Journalists and NGO lobbyists didn’t fare well either. Once the conference opened, they were segregated from the delegates by battalions of security guards. Moreover, the FAO unilaterally decided to cut the number of NGOs permitted to address the plenary session from 50 to only 15. Only the politically correct, like Canada’s Ermineskin Cree, made the cut.

With the Rome documents already drafted and awaiting only signatures, the only recourse left to the anti-population control group at the summit was attempting to convince the representatives of the “G-77” countries to register their formal “reservations” to the document’s numerous and objectionable “reproductive health” clauses. At previous conferences, scores of Catholic and Moslem countries objected to the inclusion of “reproductive health services” language. Because the Rome document cleverly included a reference to the “Cairo language,” many now assumed — mistakenly — that the point had been won and that reservations would be superfluous.

On the summit’s second day, Tim Wirth, U.S. Assistant Secretary of State, announced that he had spoken with the Vatican. He claimed that Curia officials were “delighted, delighted, delighted” with the document, and that they “had no objections” to its wording. His story was widely reported, and only proven false some days later, after Mr. Wirth had conveniently left town. Meanwhile, the FAO indicated that formal reservations to the documents would be accepted until Sunday afternoon, the conference’s close. But at nine o’clock on Saturday morning, FAO director Jacques Diouf suddenly announced to the half-empty plenary session that the deadline would be one o’clock that same afternoon.

Despite its title, little was actually said about food at the Summit. The focus was rather democracy, equity, environmental sustainability, security, market-oriented trading systems and. of course, population. It was repeatedly asserted that the Green Revolution of the 1970s had either failed (because it depended upon fertilizers) or reached its limits, both in arable acreage and yields per acre.

The day before the conference began, professional apocalypster Lester Brown gave a briefing, sponsored by the FAO presumably so its own predictions of looming catastrophe would appear moderate by comparison.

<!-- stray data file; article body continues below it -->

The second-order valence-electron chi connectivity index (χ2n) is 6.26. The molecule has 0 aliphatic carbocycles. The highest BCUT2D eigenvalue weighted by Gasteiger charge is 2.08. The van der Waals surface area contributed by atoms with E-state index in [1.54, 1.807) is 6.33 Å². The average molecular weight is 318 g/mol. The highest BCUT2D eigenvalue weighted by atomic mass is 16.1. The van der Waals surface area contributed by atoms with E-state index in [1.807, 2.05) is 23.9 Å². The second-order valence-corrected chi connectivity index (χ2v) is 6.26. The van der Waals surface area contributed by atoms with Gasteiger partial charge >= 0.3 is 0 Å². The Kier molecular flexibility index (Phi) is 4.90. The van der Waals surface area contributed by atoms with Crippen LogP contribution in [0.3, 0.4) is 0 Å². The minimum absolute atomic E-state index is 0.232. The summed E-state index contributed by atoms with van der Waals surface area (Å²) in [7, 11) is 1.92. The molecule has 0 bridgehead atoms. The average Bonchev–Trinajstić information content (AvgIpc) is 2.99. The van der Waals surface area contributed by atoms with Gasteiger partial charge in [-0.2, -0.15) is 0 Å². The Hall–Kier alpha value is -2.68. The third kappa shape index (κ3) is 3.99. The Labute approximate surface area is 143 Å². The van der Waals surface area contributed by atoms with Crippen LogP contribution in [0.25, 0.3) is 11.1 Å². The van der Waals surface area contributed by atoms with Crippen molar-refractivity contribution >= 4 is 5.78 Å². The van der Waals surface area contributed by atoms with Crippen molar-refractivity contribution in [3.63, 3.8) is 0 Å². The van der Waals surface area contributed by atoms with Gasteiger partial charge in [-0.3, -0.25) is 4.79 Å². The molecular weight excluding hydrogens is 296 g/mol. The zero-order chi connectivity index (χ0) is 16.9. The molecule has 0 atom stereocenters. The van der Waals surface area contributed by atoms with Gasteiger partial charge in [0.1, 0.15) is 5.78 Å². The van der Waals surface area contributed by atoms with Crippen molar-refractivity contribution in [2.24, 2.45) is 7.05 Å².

Brown weighs in

As he has each year since 1974, Mr. Brown delivered his annual warning that the world is facing an alarming food shortage, a shortage brought about by a quickly growing population that insists on eating better and better each year. “Between 1950 and 1995,” Mr. Brown reported, “world meat consumption climbed from 44 million to 192 million tons.” This happy fact he decries as a principal cause of the mass starvation which looms before us. [See “Still wrong after all these years” on page 10].

The world now has 5.8 billion people, conference participants agreed, although they differed on whether this number would reach 8.7 billion or double to 11 .6 billion by 2025. In either scenario, both to feed these new mouths and alleviate existing malnutrition, they also concurred, the world will have to increase its food production, but they didn’t know whether the increase would have to be 75 percent or 300 percent. The claim was made that there are 800 million malnourished people in the world, but this was clearly fraudulent: Instead of counting the numbers of people consuming less than 2100 calories daily (411 million, according to the FAO itself), all those eating less than 1.55 times their basic metabolic requirement were thrown in, on the grounds that they may not enjoy a balanced diet.